The University of Tennessee, Knoxville, in partnership with Oak Ridge National Laboratory (ORNL) will play a key role in finding solutions to what the National Science Foundation (NSF) has deemed the "most important, demanding and urgent global problems of our time."
The two will team up to participate in NEON (National Ecological Observatory Network), the nation's first continental-scale ecological observatory, to answer questions that deal with the effects of global change: climate change, the spread of invasive species and changes in biodiversity.
"The major challenges that are facing humanity are ecological," said Nate Sanders, associate professor of ecology and evolutionary biology, who is involved in the project. "These challenges include dealing with global change and providing food for an ever-increasing population that is being increasingly affected by climate change. Each of these components will be dealt with by NEON."
Funded by the NSF, NEON is an organization which will receive $434 million for construction of the observatory network, which consists of 20 eco-climate core sites scattered around the U.S. Each core site will have an array of sensory equipment for monitoring climate, soils, water, biodiversity and the atmosphere. The core site in our region will be located at ORNL with future observation sites in the Great Smoky Mountains National Park and also at a site in southwest Virginia. The core site's location is closer to a university than any of the other planned core sites, creating ample research opportunities.
"The best way to learn about science is to do science," said Sanders. "Students will be able to tackle these most pressing ecological problems. They will be able to hop in a van and go to the satellite site in the Smokies for field-based research and then head to the core site at ORNL to process the data and compare their results to those at other sites to see if what we are experiencing is happening elsewhere in the country."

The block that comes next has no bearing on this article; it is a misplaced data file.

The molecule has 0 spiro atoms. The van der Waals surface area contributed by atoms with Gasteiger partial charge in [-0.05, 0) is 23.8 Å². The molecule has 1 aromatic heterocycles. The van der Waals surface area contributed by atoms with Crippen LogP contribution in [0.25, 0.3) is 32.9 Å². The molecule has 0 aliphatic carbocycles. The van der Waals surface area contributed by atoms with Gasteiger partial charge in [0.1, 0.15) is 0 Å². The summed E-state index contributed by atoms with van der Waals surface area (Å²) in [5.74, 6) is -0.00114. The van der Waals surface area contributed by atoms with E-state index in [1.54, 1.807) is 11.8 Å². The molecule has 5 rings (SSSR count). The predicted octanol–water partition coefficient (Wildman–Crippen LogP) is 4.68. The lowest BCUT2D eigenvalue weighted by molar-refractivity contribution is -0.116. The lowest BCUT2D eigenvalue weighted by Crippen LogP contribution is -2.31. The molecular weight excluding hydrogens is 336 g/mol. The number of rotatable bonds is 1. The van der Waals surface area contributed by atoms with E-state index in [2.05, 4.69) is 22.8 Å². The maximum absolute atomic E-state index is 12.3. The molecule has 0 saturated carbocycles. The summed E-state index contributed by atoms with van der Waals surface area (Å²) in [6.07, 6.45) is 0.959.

The goal of NEON is to detect and enable forecasting of ecological change at a continental scale. It is hoped that the project's science-based discovery will inform policy to preserve national resources, economic vitality, health, quality of life and national security. According to the NSF, recent assessments indicate that U.S. ecosystems will experience abrupt and unpredictable changes due to human-caused global change in the near future.
"The global community of scientists is 99 percent certain climate change is happening and will happen," said Sanders. "Our goal is to tell the rest of the world the consequences of it." Using cutting-edge technology such as airborne observation, mobile and fixed data collection sites, and trained field crews, scientists will be able to calibrate, store and publish information into a cyber-information structure—a collection of linked computers. All NEON data and information products will be made available in near real-time to scientists, educators, students, decision makers and the public.
Construction on the first NEON sites in Colorado and New England is slated to begin this fall. Construction in Tennessee is slated to begin soon thereafter. NEON plans to begin full operations at some of the completed sites in late 2012.
Sanders has collaborated with Colleen Iversen and Pat Mulholland, staff scientists at ORNL in environmental sciences, on the project. Others from the Great Smoky Mountains National Park and area agencies, universities and colleges will also be heavily involved.
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